The iconic Circle Line Sightseeing Cruises has hosted over 72 million passengers along the New York City waterfront since 1945.
Today the line is reinventing itself with new modern ships (three are coming this spring), new rides (check out their speedboat, The Beast) and special event itineraries (fireworks, Fleet Week, etc.).
Recently, we booked the Landmarks itinerary, a sail along the Hudson and East Rivers, under the City’s landmark bridges and next to the Statue of Liberty. It was very enjoyable and educational and we learned the following facts from the knowledgeable onboard guide:
- Pier numbers and their cross streets locations.
Don’t know where Pier 92 is? Deduct 40 from the pier number and find the cross street. So, Pier 92 is at 52nd It doesn’t always work as Pier 40 is not at 0 Street but at Houston. South of Houston? Just ask Google.
- Names of the East River Bridges.
Not sure which bridge you are looking at? Just remember BMW (the car). The letters stand for Brooklyn, Manhattan and Williamsburg bridges, with the Brooklyn Bridge being the most Southern one.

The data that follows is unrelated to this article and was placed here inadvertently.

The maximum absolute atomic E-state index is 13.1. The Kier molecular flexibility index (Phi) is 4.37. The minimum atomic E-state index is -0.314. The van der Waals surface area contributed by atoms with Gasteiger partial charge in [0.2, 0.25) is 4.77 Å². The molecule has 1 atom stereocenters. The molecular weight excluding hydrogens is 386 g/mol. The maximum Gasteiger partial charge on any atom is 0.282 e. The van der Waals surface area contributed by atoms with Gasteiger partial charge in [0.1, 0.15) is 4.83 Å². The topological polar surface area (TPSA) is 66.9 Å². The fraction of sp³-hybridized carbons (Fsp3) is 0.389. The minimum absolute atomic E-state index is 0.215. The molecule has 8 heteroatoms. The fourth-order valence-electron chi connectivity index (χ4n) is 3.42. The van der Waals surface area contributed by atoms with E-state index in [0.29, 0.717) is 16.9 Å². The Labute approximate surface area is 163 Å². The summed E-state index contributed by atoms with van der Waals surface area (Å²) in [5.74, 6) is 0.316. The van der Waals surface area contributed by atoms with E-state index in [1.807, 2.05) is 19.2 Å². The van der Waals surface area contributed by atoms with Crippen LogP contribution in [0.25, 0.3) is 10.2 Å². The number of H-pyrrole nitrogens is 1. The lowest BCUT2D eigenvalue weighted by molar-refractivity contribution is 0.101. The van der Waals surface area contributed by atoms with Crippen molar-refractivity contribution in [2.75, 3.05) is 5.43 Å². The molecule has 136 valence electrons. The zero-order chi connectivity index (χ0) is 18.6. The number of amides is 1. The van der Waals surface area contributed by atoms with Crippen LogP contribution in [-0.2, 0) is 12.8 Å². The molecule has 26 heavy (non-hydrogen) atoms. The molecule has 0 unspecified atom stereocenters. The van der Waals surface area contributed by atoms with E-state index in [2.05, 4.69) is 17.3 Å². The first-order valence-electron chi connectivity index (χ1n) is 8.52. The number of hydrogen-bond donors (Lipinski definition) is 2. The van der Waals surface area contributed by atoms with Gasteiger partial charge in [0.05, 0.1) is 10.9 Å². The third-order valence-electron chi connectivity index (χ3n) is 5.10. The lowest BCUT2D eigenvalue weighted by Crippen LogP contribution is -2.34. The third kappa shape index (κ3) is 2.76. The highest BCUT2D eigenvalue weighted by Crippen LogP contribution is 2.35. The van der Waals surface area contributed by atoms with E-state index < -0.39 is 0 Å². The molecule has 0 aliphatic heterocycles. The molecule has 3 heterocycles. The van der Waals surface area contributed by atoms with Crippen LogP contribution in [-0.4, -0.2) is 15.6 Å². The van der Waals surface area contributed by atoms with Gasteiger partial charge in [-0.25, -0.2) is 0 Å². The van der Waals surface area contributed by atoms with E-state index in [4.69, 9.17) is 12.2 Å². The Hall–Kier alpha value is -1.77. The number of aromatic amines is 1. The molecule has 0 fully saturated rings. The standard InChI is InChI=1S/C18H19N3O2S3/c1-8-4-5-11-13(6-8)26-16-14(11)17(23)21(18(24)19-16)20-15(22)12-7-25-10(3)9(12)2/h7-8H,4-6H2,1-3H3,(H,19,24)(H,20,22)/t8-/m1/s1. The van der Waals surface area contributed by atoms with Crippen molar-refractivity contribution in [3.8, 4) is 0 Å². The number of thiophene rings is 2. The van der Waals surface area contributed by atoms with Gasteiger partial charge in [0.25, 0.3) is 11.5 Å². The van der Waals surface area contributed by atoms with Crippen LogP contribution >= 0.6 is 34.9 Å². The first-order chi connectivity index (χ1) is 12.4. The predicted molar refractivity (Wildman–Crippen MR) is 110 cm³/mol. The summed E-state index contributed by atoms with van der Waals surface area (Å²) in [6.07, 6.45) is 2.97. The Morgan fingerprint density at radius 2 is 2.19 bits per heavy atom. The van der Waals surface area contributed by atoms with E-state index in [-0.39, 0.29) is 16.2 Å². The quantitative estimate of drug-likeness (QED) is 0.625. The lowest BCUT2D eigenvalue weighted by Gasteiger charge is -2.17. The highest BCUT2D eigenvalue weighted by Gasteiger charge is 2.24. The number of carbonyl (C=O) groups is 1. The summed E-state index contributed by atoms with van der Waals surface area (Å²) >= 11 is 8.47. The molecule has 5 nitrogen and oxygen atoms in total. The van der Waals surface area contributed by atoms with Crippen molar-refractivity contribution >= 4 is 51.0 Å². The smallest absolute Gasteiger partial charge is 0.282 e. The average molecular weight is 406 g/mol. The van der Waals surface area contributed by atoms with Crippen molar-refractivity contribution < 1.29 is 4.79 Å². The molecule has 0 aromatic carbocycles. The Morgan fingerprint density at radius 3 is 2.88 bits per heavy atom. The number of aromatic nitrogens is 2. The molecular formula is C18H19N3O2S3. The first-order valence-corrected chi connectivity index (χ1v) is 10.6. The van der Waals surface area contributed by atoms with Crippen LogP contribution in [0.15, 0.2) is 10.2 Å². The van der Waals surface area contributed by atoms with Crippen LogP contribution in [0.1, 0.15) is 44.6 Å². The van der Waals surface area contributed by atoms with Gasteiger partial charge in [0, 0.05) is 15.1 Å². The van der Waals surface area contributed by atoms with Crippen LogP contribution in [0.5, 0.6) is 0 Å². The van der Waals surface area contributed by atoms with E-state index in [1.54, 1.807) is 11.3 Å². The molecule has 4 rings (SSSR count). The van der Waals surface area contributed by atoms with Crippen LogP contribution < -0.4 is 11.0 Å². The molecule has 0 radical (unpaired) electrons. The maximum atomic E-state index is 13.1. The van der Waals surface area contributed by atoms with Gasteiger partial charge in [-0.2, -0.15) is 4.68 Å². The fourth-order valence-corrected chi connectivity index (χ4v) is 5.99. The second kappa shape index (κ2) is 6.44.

- The FDR Drive and East River parks are on British soil.
They are on landfill of WWII rubble from the Nazi bombings of London and Bristol. The debris, brought as ballast on empty supply ships returning from Great Britain, was dumped in the river to create more land.
- How tall is the Freedom Tower?
The Freedom Tower, officially named One World Trade Center, is the tallest building in America, standing at 1776 ft high (to the tip of its mast). 1776? Freedom? Independence Day? Now you’ll remember the height.
- Is the Holland Tunnel named for the country of Holland?
The Holland Tunnel was the first ever tunnel built under the NYC waters. It was named after its chief engineer, Mr. Clifford Milburn Holland who died at the age of 41 before the tunnel opened in 1927. He died of a heart attack during a nervous breakdown caused by the long, stressful hours and work conditions in the compressed air tunnel.
- What’s inside the Statue of Liberty?
The statue, a symbol of emigration and welcoming to America, was created by sculptor Frédéric Auguste Bartholdi. The outside is made of thin copper plates that became green due to marine air oxidation. The copper sheets are supported by an internal steel structure designed by French engineer Gustave Eiffel, who later built its namesake iconic tower in Paris. Two icons, same engineer.